Billionaire Offers $75 Million to End Pet Overpopulation

More on PawNation: euthanasia, Found Animals, FoundAnimals, neuter, overpopulation, spay, sterilzation
Rescue dog picture

Six to eight million dogs and cats end up in U.S. shelters every year. Photo: Jennifer Leigh/Flickr


Every year, six to eight million unwanted cats and dogs enter shelters in the U.S., and three to four million are euthanized according to the animal welfare organization Found Animals.

Now American billionaire Gary Michelson -- a surgeon who has invented hundreds of patented medical devices and procedures -- has decided to tackle the problem with $75 million of his own cash!

Through the organization he created, Found Animals, Michelson is offering $50 million in research grants to scientists with promising approaches for inexpensive, one-dose, surgery-free methods of sterilizing cats and dogs. The first team to succeed in creating a sterilant that works in both dogs and cats, male and female, will walk away with $25 million in prize money, Shirley Johnston, director of scientific research for Found Animals, tells Paw Nation.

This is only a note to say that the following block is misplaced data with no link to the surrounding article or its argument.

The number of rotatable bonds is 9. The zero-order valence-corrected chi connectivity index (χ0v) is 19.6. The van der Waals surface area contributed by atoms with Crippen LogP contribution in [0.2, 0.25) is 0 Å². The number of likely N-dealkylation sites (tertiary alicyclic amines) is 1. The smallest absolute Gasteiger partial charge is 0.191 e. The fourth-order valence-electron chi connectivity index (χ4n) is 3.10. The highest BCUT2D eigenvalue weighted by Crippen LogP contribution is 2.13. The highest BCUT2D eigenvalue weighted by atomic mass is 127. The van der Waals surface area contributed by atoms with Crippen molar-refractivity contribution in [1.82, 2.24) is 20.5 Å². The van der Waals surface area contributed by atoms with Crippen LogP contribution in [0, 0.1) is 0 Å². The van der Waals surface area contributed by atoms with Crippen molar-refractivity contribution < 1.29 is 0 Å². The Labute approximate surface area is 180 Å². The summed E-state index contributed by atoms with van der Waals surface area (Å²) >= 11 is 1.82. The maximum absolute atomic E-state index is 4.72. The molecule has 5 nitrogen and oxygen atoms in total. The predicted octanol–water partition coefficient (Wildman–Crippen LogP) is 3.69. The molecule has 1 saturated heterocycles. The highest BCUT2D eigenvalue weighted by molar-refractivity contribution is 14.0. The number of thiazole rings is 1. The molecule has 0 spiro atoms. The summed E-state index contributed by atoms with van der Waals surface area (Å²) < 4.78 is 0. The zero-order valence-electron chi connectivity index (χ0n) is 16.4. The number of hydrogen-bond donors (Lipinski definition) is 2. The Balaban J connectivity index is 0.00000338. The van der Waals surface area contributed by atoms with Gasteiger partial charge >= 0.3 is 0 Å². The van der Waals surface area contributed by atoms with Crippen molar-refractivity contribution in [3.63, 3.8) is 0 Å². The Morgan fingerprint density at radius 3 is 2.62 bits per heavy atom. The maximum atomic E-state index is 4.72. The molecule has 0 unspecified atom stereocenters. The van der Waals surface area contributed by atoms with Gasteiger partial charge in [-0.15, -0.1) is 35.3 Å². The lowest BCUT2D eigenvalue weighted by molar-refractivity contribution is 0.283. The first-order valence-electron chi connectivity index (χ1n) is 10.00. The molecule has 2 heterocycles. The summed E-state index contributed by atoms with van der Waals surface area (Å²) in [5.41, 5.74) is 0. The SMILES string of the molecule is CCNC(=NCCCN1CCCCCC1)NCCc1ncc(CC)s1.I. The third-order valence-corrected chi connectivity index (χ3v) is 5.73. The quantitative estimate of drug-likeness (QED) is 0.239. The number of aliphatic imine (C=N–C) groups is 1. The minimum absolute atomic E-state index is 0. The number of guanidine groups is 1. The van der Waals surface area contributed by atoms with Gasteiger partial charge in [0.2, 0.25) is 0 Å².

Why the need for non-surgical sterilization? Spaying and neutering is important, but the procedures alone can't solve the huge animal overpopulation problem. Surgical sterilization is expensive and it requires access to anesthesia and proper veterinary facilities. That's not practical in many rural areas of the U.S., let alone in the developing world.

"China may have 150 million dogs, and very few are sterilized. India has 30 million street dogs," Andrew Rowan, chief scientific officer of the Human Society of the United States [HSUS], tells Paw Nation. "In places like India and Africa, there's an active rabies problem; in India, for example, there are 20,000 [human] deaths to rabies every year."

In addition to human health impacts and the tax burden of keeping stray animals in check, animals themselves suffer from overpopulation. Rowan estimates that as many as one to two million of the cats and dogs euthanized in the U.S. each year are healthy and adoptable. And around the world, millions of nuisance strays are shot or poisoned, Science magazine reports.

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